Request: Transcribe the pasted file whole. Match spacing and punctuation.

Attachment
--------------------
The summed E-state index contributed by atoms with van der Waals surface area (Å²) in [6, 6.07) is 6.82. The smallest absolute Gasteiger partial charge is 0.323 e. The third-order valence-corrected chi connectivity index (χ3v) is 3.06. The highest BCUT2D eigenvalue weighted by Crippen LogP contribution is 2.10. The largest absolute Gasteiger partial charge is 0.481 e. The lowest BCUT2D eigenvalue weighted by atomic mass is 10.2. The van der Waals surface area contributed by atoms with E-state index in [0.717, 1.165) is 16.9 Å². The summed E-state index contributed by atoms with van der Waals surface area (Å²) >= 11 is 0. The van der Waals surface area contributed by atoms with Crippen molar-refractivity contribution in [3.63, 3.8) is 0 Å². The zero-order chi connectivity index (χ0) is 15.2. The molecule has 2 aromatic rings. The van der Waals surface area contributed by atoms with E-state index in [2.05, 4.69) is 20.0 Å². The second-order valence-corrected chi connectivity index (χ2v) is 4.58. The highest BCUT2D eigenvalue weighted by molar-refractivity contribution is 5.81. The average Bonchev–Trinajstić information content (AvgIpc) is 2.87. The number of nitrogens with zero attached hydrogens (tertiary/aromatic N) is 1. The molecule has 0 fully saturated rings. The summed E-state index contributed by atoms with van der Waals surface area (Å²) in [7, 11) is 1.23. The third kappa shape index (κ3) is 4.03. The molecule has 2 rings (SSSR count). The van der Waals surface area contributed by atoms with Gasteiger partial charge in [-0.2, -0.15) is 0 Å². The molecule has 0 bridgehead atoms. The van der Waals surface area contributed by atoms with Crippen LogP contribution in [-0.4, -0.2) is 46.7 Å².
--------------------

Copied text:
The summed E-state index contributed by atoms with van der Waals surface area (Å²) in [6, 6.07) is 6.82. The smallest absolute Gasteiger partial charge is 0.323 e. The third-order valence-corrected chi connectivity index (χ3v) is 3.06. The highest BCUT2D eigenvalue weighted by Crippen LogP contribution is 2.10. The largest absolute Gasteiger partial charge is 0.481 e. The lowest BCUT2D eigenvalue weighted by atomic mass is 10.2. The van der Waals surface area contributed by atoms with E-state index in [0.717, 1.165) is 16.9 Å². The summed E-state index contributed by atoms with van der Waals surface area (Å²) >= 11 is 0. The van der Waals surface area contributed by atoms with Crippen molar-refractivity contribution in [3.63, 3.8) is 0 Å². The zero-order chi connectivity index (χ0) is 15.2. The molecule has 2 aromatic rings. The van der Waals surface area contributed by atoms with E-state index in [2.05, 4.69) is 20.0 Å². The second-order valence-corrected chi connectivity index (χ2v) is 4.58. The highest BCUT2D eigenvalue weighted by molar-refractivity contribution is 5.81. The average Bonchev–Trinajstić information content (AvgIpc) is 2.87. The number of nitrogens with zero attached hydrogens (tertiary/aromatic N) is 1. The molecule has 0 fully saturated rings. The summed E-state index contributed by atoms with van der Waals surface area (Å²) in [7, 11) is 1.23. The third kappa shape index (κ3) is 4.03. The molecule has 2 rings (SSSR count). The van der Waals surface area contributed by atoms with Gasteiger partial charge in [-0.2, -0.15) is 0 Å². The molecule has 0 bridgehead atoms. The van der Waals surface area contributed by atoms with Crippen LogP contribution in [-0.4, -0.2) is 46.7 Å².